areas, “the classic chardonnay and pinot noir varieties produce exemplary sparkling and table
wine”, meanwhile, riesling and sauvignon blanc
come into frame – and get poured into glass – as
the temperature increases.
THE ERA OF EXPERIMENTATION
Encompassing more than twenty impressive wineries throughout the region, Vine notes that
in Bendigo, there is “a story around every bend”.
Dubbed an era of “real experimentation, as horizons expand and options grow exponentially”, so too does the spectrum of cuisine that people are willing to try. “I think the influence of Mediterranean wines we’re seeing in Australia will only continue. We’ve seen an explosion of new wine styles in the Bendigo wine region, such as monastrell, sangiovese, tempranillo, rousanne, mousanne and fiano.” If, much like many other wine-drinkers and Bendigo locals, your tastebuds favour a red wine
such as shiraz, you’d be in luck. “Some of the local winemakers have added to the staple shiraz with exotic drops like the Spanish tempranillo. Think aromas of chocolate, raspberry and leafy tobacco, with a palate of earthy red berry and cherry,” Vine illustrates.
Aside from its impressive wineries and hub of
history, Bendigo itself is also home to a range of
impeccable eateries and boutiques – to satisfy
one’s taste for culinary and clothing delights. While the scent of good food trails the city, including the likes of Wine Bank On View, so does the city’s art precinct. “The city’s impressive cultural line up begins with the Bendigo Art Gallery with exhibitions that regularly attract national and international acclaim,” he explains. If you fancy yourself a wine tasting trip, Vine suggests trying the region’s light rosé, which “in recent releases from many local wineries is gaining fast popularity” both locally and interstate.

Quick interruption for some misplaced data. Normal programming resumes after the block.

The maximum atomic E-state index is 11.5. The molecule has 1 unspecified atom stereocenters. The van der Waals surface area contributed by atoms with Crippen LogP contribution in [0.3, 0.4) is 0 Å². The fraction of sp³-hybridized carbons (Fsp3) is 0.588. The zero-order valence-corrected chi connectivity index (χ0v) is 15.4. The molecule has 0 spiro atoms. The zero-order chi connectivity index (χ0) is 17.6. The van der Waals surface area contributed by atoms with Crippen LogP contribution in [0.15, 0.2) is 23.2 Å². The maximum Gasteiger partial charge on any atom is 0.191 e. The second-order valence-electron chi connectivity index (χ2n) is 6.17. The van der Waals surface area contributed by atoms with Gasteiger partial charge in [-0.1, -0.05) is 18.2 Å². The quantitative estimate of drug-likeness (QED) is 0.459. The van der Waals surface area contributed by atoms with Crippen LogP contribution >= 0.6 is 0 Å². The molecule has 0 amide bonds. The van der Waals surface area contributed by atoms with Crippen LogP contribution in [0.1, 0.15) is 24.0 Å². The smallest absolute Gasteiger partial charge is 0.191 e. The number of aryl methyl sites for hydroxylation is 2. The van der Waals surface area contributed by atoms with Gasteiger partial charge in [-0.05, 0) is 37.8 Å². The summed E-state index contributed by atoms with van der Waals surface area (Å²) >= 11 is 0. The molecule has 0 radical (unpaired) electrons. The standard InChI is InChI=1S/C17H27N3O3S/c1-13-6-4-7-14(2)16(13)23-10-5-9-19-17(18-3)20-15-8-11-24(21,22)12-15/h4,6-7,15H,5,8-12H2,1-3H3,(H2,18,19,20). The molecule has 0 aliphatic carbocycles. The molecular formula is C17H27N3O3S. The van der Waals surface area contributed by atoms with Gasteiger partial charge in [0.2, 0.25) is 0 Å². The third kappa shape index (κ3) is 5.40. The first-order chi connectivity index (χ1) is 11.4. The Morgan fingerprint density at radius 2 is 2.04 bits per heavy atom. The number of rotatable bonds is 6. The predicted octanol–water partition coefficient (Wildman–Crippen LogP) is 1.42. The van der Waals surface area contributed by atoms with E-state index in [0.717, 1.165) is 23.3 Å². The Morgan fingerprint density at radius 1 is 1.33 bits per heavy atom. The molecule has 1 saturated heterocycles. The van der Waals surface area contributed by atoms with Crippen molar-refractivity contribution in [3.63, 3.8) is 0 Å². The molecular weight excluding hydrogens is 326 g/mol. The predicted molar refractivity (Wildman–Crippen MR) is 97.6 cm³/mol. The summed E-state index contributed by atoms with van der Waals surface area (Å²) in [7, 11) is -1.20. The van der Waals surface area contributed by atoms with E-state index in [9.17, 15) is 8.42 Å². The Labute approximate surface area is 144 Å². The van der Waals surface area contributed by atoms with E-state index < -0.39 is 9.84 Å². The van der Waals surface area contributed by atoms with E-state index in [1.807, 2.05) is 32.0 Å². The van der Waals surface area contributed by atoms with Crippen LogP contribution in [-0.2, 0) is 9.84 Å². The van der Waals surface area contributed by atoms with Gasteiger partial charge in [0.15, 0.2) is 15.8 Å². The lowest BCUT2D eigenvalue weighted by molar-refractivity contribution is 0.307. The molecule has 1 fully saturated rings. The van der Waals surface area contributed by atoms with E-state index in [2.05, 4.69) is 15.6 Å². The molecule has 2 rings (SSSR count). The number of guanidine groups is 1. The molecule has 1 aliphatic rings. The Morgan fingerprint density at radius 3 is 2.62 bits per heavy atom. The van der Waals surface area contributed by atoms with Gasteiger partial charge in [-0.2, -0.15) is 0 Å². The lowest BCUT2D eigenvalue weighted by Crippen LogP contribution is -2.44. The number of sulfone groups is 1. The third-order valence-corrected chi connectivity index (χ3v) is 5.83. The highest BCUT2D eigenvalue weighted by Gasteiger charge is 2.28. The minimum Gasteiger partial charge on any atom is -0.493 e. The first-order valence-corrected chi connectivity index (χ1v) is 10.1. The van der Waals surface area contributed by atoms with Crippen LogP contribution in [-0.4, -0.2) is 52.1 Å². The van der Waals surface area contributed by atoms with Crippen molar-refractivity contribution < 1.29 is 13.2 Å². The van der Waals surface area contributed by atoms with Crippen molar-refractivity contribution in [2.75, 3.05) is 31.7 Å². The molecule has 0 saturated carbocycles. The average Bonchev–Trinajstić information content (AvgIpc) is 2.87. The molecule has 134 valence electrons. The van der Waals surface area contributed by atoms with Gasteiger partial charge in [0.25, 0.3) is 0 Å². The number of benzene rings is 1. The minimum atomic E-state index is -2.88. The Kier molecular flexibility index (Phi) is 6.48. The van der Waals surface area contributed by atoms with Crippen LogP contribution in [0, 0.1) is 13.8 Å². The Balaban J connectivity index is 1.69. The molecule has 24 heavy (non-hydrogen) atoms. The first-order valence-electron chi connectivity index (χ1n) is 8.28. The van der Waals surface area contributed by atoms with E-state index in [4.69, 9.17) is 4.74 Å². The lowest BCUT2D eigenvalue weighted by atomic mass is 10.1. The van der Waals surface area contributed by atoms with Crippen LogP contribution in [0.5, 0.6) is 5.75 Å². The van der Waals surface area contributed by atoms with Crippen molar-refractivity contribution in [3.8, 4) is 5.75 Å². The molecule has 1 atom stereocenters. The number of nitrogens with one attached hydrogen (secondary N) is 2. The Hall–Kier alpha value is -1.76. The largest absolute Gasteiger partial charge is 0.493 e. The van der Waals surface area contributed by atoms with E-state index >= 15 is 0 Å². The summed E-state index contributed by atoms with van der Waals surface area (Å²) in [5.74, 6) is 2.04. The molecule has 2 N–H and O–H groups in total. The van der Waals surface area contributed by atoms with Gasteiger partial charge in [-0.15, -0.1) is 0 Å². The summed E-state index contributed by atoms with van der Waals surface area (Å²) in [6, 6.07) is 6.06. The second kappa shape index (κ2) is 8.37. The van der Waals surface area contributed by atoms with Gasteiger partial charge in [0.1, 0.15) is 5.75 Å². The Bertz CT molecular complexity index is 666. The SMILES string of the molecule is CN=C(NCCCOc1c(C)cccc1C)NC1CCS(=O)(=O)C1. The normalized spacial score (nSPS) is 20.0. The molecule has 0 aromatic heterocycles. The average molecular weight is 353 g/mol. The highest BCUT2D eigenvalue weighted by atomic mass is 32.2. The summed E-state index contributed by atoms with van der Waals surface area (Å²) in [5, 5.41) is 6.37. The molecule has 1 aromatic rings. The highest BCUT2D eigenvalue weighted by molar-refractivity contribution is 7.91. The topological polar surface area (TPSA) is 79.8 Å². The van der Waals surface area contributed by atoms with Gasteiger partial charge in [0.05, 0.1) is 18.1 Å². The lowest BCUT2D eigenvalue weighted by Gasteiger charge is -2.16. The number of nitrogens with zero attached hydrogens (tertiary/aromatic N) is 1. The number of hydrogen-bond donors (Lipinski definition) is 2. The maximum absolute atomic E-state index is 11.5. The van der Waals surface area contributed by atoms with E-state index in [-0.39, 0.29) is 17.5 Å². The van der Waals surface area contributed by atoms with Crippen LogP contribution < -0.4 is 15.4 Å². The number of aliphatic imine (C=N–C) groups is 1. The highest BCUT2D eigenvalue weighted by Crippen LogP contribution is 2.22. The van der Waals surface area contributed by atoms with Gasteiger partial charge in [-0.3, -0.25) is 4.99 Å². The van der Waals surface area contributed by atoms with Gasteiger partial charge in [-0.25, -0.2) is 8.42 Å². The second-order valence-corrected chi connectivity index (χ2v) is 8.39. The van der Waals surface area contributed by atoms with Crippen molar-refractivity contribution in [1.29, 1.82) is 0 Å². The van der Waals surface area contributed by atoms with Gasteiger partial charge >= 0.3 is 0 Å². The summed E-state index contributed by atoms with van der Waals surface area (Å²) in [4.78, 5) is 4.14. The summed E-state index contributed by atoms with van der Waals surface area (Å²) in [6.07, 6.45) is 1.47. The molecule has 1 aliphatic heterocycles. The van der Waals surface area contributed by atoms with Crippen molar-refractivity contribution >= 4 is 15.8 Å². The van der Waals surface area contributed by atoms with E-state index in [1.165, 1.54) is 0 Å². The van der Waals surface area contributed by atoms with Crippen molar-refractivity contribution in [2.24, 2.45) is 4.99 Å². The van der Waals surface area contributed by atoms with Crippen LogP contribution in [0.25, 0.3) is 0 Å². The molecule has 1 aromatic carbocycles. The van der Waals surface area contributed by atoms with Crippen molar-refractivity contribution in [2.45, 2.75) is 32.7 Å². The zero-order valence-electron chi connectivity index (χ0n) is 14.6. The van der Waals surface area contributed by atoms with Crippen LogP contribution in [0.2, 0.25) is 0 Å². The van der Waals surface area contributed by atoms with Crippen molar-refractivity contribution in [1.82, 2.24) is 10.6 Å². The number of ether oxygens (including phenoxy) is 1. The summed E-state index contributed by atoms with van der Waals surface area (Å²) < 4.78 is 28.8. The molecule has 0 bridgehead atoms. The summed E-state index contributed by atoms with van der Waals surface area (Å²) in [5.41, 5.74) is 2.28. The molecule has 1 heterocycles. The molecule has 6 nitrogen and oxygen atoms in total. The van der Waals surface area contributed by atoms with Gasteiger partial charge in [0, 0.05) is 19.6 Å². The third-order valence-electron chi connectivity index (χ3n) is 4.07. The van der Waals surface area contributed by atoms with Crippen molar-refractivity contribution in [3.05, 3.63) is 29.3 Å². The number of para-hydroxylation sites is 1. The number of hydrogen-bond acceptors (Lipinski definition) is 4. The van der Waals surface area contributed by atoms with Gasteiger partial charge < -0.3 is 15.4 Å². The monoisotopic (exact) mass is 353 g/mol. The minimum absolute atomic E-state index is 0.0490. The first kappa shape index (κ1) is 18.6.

Today, the majority of the region’s modern wineries are still run by the very same families who founded them, showing incredible longevity and the Bendigo Wine Luncheon Rosalind Park
passion these families have for their craft. “Visitors fondly refer to it as ‘the winemaker’s region’ as it is common to travel along a meandering country road to a cellar door, and be greeted by the artisans tending vines – and are ready to share a story or two,” Vine describes. “The grapes of the Bendigo area have from the earliest days been wine, not table, grapes, and to this day they are only minimally irrigated and ultimately handcrafted into premium wines.”
While once bestowing blessings through gold,
Bendigo’s blessings now come through the form
of incredibly versatile grapes, impeccable wines,
its rich history and bucket-list destination wineries. Bolstering every ounce of potential that this stellar region encompasses, it seems that the soil that lies below Bendigo’s surface offers more buried treasure than meets the eye.
Photos courtesy of Bendigo Winegrowers Association